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#1 zoltrix

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Posted 07 April 2021 - 07:11 PM

hello

Can you expect to get a good photometric and spectrography accuracy of bright stars with a newtonian reflector despite its difraction spikes ?

#2 GaryShaw

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Posted 07 April 2021 - 08:56 PM

Works great for photometrics for variable star imaging and analysis - can’t speak for spec 



#3 robin_astro

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Posted 08 April 2021 - 05:13 PM

Newtonians are excellent cost effective light buckets for spectroscopy with tight stars on axis and no chromatism. Diffraction spikes are no problem for slit spectroscopy as the slit isolates the star and for slitless spectroscopy if they are a problem just rotate so the diffraction spikes don't lie in the dispersion direction

 

Cheers

Robin  


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#4 zoltrix

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Posted 09 April 2021 - 05:36 AM

Works great for photometrics for variable star imaging and analysis - can’t speak for spec


thanks Gary

Should the spikes be encompassed for the counting of the photons ?

#5 GaryShaw

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Posted 09 April 2021 - 09:12 AM

thanks Gary

Should the spikes be encompassed for the counting of the photons ?

Once I have the right range of adu values, I have not seen spikes on my target Star or the comparison and check Star. Hence my sampling apertures have never displayed spikes.

 

I hadn’t thought much about this but perhaps the spikes mainly appear when you get to or exceed your sensor’s full well depth. Maybe a smart person will chime in and help me understand if this is true and what conditions, besides using a newtonian scope, cause spikes.

cheers,

Gary 
 



#6 zoltrix

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Posted 09 April 2021 - 10:19 AM

hi Gary

You did not see spikes with your newtonian scope
Even with bright stars,do you mean ?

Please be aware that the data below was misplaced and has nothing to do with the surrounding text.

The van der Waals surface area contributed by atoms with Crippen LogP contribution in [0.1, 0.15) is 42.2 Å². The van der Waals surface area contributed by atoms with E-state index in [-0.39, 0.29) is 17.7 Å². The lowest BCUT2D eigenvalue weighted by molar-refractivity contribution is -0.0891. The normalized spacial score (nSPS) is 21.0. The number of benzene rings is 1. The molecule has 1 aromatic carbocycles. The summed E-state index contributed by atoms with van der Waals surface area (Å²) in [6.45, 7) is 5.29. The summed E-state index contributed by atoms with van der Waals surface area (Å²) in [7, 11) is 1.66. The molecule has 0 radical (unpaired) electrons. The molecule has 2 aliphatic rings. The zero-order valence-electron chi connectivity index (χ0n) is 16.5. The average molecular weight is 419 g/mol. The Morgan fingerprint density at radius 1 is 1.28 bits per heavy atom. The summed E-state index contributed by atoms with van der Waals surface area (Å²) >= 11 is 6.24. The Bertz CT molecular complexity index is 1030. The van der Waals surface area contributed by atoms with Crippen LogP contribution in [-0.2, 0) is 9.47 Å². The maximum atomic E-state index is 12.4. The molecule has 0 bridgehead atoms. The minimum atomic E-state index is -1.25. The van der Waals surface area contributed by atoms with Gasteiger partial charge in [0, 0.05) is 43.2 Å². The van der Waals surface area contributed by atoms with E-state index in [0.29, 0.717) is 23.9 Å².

#7 robin_astro

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Posted 09 April 2021 - 10:56 AM

 The spikes are caused by diffraction from the secondary mirror spider support and will always be there even on faint stars. They contain very little light though compared to the main star image so are only really obvious when the star is very over exposed, for example in stretched images of long exposures containing bright stars. As long as you use the same aperture for target and comparison stars their small contribution will be the same in any case and will not affect the photometry.

 

Cheers

Robin 


Edited by robin_astro, 09 April 2021 - 11:13 AM.

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#8 robin_astro

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Posted 09 April 2021 - 11:03 AM

 

 

I hadn’t thought much about this but perhaps the spikes mainly appear when you get to or exceed your sensor’s full well depth. 

 

You can get vertical streaks (blooming) if you exceed the full depth on non anti blooming CCD  and the charge spills over into neighbouring pixels but this looks quite different. Saturation (or even exposing beyond the linear response of the sensor) is definitely to be avoided though for photometry (and spectroscopy)  of course

 

Cheers

Robin



#9 GaryShaw

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Posted 09 April 2021 - 11:34 AM

hi Gary

You did not see spikes with your newtonian scope
Even with bright stars,do you mean ?

Robin summarized it well above. 

All I was saying in my prior post is that, once I've adjusted my exposure/gain settings for variable star imaging, to be less than the full well depth of my sensor's pixels, I do not 'see' the diffraction spikes on the stars of interest. Those stars include the target 'variable' star, the 'check' star and all the 'comparison' stars that I'm using in my magnitude analysis.